I have read many books on sales (and will add the ones that you have recommended here to my list) and I am a fan of Frank Rumbauskas, Dave Lakhani and Michael Port (who I respect tremendously) as well as Tony Parinello because I have incorporated some of their thoughts in my business and they have worked very well…but like all things we have to see if an Author has taken a position and is now locked into defending that position, even if there are viable alternatives…..

    As I see it be yourself and play to your strenghts, remove or outsource your weaknesses, honestly try to help people achieve their goals before you try toi reach yours and this whole selling thing gets a whole lot easier….

    Take good care and I look forward to reading more on your blog and wish you the very best with what you are achieving in helping sales people everywhere!


  • Paul Ravetti

    We (sales people) cannot rely on marketing so sales professionals can receive inbound leads. Cold calling is the neccessary evil to expand (or rejuvinate) your sales pipeline. Especially when you have a product far ahead of the the market curve (differentiating self), the sales person is the “company evangelist” to educate prospective customers on their solution-based product.

    Successful sales reps describe a problem to a prospect that the prospect didn’t realize they had. Using this approach on the initial cold call is very receptive from the prospects perspective (creating value). The rep is able to present the problem and supply a solution.

    Cold calling is one of the many tools we sales people need to keep sharp, use daily, and rely on.

    I say, “Keep cold calling & educate the world!”

  • David Tyner

    Anthony, after I read this article I couldn’t wait to start dialing. I read so many articles saying cold calling is dead. People tend to want to kill anything that seems too hard for them. But I have found in every meaningful sales, there is a strategic cold call or two acting as a bridge between sales stages. Thank you!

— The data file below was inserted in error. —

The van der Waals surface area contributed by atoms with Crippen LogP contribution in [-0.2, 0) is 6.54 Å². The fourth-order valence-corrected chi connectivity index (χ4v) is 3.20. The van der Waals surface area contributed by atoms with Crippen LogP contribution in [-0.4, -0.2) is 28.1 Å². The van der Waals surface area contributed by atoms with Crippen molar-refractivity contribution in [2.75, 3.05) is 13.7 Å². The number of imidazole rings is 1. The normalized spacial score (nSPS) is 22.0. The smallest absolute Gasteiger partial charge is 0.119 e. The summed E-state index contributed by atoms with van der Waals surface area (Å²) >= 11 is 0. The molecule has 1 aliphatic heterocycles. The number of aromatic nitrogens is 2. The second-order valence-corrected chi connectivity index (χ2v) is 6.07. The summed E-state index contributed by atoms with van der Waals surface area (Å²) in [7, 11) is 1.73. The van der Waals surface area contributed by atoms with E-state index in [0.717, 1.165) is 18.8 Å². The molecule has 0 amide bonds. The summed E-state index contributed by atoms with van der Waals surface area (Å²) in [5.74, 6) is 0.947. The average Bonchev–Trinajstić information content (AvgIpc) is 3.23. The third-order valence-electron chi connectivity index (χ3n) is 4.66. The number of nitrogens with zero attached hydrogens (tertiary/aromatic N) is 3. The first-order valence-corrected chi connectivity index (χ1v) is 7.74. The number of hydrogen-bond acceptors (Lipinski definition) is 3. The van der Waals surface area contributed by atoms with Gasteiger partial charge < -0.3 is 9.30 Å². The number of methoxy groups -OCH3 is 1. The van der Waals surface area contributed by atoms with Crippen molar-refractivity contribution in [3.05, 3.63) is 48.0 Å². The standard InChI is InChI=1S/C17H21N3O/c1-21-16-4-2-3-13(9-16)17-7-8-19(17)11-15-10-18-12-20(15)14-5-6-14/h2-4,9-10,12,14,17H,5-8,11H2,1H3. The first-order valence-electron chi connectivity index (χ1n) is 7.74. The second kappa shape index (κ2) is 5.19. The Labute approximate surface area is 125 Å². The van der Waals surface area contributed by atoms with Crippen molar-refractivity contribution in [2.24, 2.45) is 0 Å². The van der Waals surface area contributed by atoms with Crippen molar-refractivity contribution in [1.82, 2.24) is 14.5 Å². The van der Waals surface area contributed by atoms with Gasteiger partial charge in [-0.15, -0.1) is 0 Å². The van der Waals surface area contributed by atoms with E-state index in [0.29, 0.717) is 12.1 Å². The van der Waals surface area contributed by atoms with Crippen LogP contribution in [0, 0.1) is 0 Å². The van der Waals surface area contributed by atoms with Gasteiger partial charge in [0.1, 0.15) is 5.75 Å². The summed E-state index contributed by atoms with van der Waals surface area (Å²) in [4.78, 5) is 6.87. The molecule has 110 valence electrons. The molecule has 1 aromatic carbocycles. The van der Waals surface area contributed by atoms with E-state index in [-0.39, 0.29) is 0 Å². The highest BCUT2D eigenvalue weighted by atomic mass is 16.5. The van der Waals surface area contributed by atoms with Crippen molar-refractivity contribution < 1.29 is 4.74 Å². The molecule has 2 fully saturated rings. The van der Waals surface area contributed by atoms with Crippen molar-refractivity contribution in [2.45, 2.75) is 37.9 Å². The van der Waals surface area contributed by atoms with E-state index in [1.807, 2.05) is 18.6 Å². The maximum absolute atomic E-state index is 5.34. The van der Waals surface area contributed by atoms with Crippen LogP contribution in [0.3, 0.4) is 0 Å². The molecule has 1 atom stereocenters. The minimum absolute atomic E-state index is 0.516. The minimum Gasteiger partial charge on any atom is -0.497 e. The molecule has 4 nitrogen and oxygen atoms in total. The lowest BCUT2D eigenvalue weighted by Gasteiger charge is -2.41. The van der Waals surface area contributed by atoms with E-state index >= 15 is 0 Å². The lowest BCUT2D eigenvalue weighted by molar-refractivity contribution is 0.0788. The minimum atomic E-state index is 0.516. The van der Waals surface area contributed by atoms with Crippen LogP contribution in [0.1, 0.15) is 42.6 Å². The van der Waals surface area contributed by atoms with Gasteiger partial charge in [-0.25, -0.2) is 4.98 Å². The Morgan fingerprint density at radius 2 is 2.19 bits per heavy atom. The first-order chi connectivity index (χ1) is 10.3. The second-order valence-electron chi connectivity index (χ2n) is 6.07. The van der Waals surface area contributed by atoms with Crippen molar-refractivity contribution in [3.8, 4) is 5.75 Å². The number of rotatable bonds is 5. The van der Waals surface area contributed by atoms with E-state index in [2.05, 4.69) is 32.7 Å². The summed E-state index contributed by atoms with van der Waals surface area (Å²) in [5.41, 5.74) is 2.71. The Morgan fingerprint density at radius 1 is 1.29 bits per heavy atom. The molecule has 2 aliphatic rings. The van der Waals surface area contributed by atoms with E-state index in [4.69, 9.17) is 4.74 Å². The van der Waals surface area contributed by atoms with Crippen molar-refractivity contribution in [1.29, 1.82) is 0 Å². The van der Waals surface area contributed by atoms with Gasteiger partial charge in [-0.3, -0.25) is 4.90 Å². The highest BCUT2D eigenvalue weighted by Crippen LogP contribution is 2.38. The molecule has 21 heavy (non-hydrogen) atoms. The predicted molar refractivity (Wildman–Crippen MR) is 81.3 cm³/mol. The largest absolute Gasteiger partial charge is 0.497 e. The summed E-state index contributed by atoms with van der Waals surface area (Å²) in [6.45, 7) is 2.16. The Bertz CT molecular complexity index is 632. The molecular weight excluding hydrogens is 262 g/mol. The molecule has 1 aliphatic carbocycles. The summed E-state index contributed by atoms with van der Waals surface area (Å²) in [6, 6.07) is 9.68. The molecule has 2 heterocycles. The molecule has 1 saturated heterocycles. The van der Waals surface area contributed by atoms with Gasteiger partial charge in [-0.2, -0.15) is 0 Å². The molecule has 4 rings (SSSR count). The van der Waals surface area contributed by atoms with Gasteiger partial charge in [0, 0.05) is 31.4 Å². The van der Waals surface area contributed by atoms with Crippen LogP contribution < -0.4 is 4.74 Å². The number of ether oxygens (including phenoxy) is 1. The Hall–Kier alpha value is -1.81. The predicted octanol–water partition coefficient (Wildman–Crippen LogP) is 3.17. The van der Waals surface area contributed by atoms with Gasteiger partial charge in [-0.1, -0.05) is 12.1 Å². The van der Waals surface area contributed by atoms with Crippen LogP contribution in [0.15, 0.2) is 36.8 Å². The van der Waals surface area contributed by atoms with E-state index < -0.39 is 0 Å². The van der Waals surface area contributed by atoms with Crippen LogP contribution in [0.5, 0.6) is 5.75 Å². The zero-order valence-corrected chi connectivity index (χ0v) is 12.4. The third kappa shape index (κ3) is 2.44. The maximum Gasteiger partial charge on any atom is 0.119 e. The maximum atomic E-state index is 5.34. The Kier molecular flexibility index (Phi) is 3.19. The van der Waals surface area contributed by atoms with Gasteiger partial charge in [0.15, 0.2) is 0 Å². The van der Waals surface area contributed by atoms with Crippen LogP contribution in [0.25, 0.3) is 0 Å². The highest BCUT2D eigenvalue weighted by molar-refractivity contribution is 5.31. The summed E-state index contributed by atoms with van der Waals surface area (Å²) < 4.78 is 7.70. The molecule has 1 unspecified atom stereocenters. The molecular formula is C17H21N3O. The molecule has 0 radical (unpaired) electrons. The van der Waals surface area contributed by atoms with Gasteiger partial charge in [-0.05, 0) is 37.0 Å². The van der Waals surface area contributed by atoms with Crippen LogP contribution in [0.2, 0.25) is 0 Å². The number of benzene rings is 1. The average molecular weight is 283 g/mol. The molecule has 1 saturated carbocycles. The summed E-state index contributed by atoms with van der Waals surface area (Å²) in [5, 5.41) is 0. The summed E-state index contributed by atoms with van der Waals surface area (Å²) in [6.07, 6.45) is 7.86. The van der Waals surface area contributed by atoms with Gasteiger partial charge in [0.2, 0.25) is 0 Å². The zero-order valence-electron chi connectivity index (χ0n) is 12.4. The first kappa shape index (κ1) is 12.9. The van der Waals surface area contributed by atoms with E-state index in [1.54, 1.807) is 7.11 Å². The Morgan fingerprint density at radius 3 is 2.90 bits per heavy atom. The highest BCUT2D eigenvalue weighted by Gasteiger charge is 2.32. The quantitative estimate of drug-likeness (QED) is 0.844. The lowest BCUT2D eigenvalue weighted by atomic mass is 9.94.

• David Tyner

    Anthony, after I read this article I couldn’t wait to start dialing. I read so many articles saying cold calling is dead. People tend to want to kill anything that seems too hard for them. But I have found in every meaningful sale, there is a strategic cold call or two acting as a bridge between sales stages. Thank you!

    • S. Anthony Iannarino

      Thanks for your comments, David! Glad I inspired you to pick up and dial.

  • Barry Papo

    Yes, knowing how to properly do “cold calling” is an art form. Your information is right on!
    This expertise can be taught in a step by step method. that produces huge success! I actually had the training to listen to “live dials” by one of the top experts with these skill sets. The following is a free site for that skill set training: Hope it helps your readers.
    Again, thank you for you article.

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  • Syed Shah

    Hi Anthony

    Very good post.

    One comment I would add is that Cold Calling for the Professional Sales Person is a very time consuming affair – IF it is done properly.

    And so each Sales Person should not simply pick up the phone and roll off a script. They should treat the activity with respect, which (to me personally) means:

    (i) Respect the time they are about to invest in this activity

    (ii) Set, understand and prepare for the results that will come from this investment of their time – BELIEVE in what you are about to do